8. Try the clove and cinnamon

The Clove is rich in eugenol, the essential oil with powerful antibacterial properties. Only put one in your mouth and bite into it until the essential oil spills out, moving it if necessary with your tongue to avoid irritation of the mucous membrane. Then rescue it. Do not use pure essential oil or nail powder, which are very powerful and could cause inflammation and burns. Also, try sucking a stick of cinnamon. Like cinnamon, cinnamon is antiseptic.

9. Scrape your tongue to prevent and fight bad breath

Your tongue may be coated with bacteria that ferment proteins, producing smelly gasses. By scraping your tongue, you will dislodge these bacteria which you can then eliminate by rinsing. You can also use a spoon of metal or plastic, placing it at the back of your tongue and pulling it forward. Repeat this gesture four or five times. Do the same on both sides of the tongue.

10. Rinse your mouth with a solution of baking soda and mint

Mix a cup of water with a teaspoon of baking soda and add a few drops of mint essential oil. Baking soda will neutralize the pH of your mouth, while mint will refresh your mouth. Be sure not to swallow this solution and spit it out after it has been circulated a few times in your lips.

11. Eat cheese and yogurt

A piece of cheese after the meal can neutralize some acids that stick to your teeth and give you a fetid breath. A portion of unsweetened yogurt is also beneficial. In a controlled Japanese study, subjects with halitosis consumed yogurt twice a day. The researchers found that the level of hydrogen sulfide, the chemical source of bad breath, had decreased.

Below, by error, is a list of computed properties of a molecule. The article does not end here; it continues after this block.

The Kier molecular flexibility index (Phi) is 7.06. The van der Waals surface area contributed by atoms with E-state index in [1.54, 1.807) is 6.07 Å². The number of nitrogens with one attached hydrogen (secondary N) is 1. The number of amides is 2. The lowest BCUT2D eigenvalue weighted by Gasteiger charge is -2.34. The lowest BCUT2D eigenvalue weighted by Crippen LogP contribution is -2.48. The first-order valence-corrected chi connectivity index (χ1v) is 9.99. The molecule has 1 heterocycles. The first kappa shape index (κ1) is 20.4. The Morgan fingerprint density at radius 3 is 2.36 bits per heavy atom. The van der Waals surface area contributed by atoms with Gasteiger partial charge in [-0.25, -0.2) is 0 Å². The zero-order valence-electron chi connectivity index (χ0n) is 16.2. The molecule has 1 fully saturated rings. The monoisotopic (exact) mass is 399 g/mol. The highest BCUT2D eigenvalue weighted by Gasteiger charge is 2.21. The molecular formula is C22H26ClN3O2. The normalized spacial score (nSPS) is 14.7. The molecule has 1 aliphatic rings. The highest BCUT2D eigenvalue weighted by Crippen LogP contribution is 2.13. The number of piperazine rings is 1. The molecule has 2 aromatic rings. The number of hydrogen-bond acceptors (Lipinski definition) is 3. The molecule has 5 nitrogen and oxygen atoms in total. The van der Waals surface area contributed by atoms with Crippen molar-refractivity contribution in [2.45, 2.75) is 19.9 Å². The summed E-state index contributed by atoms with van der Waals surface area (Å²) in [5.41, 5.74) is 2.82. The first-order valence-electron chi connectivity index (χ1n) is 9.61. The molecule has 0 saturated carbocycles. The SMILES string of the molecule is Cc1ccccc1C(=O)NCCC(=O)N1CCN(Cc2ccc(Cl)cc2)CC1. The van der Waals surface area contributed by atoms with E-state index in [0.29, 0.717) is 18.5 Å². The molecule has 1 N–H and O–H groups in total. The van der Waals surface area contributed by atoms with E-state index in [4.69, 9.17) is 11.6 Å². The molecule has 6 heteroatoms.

Research has also established that vitamin D associated with calcium can be beneficial to the health of the mouth. Canadian dairy products are a good source of calcium and are enriched with vitamin D. However, sharp cheeses, such as Camembert, Rochefort and blue, can make your breath fetid even in the absence of bacteria.

12. Prefer foods that can dislodge residues to prevent halitosis

The soft, sticky foods adhere to the teeth, causing the growth of bacteria and bad odors result. Although they can not replace tooth brushing, fruits such as apples, carrots, and celery help to clean teeth while eating and contribute to dislodge residues that can cause bad breath.

13. Drink mint tea and infusions

The polyphenols in black tea come to rescue your breath in two ways. First, they curb the growth of the bacteria responsible for bad breath. Secondly, they are opposed to the production of malodorous derivatives. Black tea could also help reduce tooth decay.